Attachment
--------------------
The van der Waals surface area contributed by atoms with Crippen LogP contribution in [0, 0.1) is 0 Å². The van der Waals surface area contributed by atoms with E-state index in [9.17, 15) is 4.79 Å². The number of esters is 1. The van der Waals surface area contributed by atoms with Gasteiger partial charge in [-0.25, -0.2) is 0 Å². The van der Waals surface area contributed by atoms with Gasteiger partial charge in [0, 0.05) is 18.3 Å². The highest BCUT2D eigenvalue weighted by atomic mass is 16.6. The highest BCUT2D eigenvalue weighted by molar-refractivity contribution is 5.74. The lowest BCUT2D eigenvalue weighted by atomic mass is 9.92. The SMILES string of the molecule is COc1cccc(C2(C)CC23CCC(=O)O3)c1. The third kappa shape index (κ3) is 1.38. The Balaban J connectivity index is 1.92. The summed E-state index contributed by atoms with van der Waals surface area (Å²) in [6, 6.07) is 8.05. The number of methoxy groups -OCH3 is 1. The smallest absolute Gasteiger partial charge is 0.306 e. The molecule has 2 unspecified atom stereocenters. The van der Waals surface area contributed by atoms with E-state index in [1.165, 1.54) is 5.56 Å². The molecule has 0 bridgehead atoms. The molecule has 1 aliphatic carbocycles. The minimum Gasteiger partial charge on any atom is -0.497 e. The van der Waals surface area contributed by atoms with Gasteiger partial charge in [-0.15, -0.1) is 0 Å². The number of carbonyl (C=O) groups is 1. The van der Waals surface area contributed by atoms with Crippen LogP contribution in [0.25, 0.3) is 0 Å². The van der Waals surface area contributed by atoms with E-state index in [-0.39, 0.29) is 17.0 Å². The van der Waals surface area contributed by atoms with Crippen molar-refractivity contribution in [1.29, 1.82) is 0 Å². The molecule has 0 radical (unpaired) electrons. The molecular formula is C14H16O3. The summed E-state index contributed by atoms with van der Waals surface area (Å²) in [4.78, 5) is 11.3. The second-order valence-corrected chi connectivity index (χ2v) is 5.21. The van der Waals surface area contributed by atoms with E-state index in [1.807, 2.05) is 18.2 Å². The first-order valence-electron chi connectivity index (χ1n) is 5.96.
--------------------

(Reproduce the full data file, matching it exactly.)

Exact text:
The van der Waals surface area contributed by atoms with Crippen LogP contribution in [0, 0.1) is 0 Å². The van der Waals surface area contributed by atoms with E-state index in [9.17, 15) is 4.79 Å². The number of esters is 1. The van der Waals surface area contributed by atoms with Gasteiger partial charge in [-0.25, -0.2) is 0 Å². The van der Waals surface area contributed by atoms with Gasteiger partial charge in [0, 0.05) is 18.3 Å². The highest BCUT2D eigenvalue weighted by atomic mass is 16.6. The highest BCUT2D eigenvalue weighted by molar-refractivity contribution is 5.74. The lowest BCUT2D eigenvalue weighted by atomic mass is 9.92. The SMILES string of the molecule is COc1cccc(C2(C)CC23CCC(=O)O3)c1. The third kappa shape index (κ3) is 1.38. The Balaban J connectivity index is 1.92. The summed E-state index contributed by atoms with van der Waals surface area (Å²) in [6, 6.07) is 8.05. The number of methoxy groups -OCH3 is 1. The smallest absolute Gasteiger partial charge is 0.306 e. The molecule has 2 unspecified atom stereocenters. The van der Waals surface area contributed by atoms with E-state index in [1.165, 1.54) is 5.56 Å². The molecule has 0 bridgehead atoms. The molecule has 1 aliphatic carbocycles. The minimum Gasteiger partial charge on any atom is -0.497 e. The van der Waals surface area contributed by atoms with Gasteiger partial charge in [-0.15, -0.1) is 0 Å². The number of carbonyl (C=O) groups is 1. The van der Waals surface area contributed by atoms with Crippen LogP contribution in [0.25, 0.3) is 0 Å². The van der Waals surface area contributed by atoms with E-state index in [-0.39, 0.29) is 17.0 Å². The van der Waals surface area contributed by atoms with Crippen molar-refractivity contribution in [1.29, 1.82) is 0 Å². The molecule has 0 radical (unpaired) electrons. The molecular formula is C14H16O3. The summed E-state index contributed by atoms with van der Waals surface area (Å²) in [4.78, 5) is 11.3. The second-order valence-corrected chi connectivity index (χ2v) is 5.21. The van der Waals surface area contributed by atoms with E-state index in [1.807, 2.05) is 18.2 Å². The first-order valence-electron chi connectivity index (χ1n) is 5.96.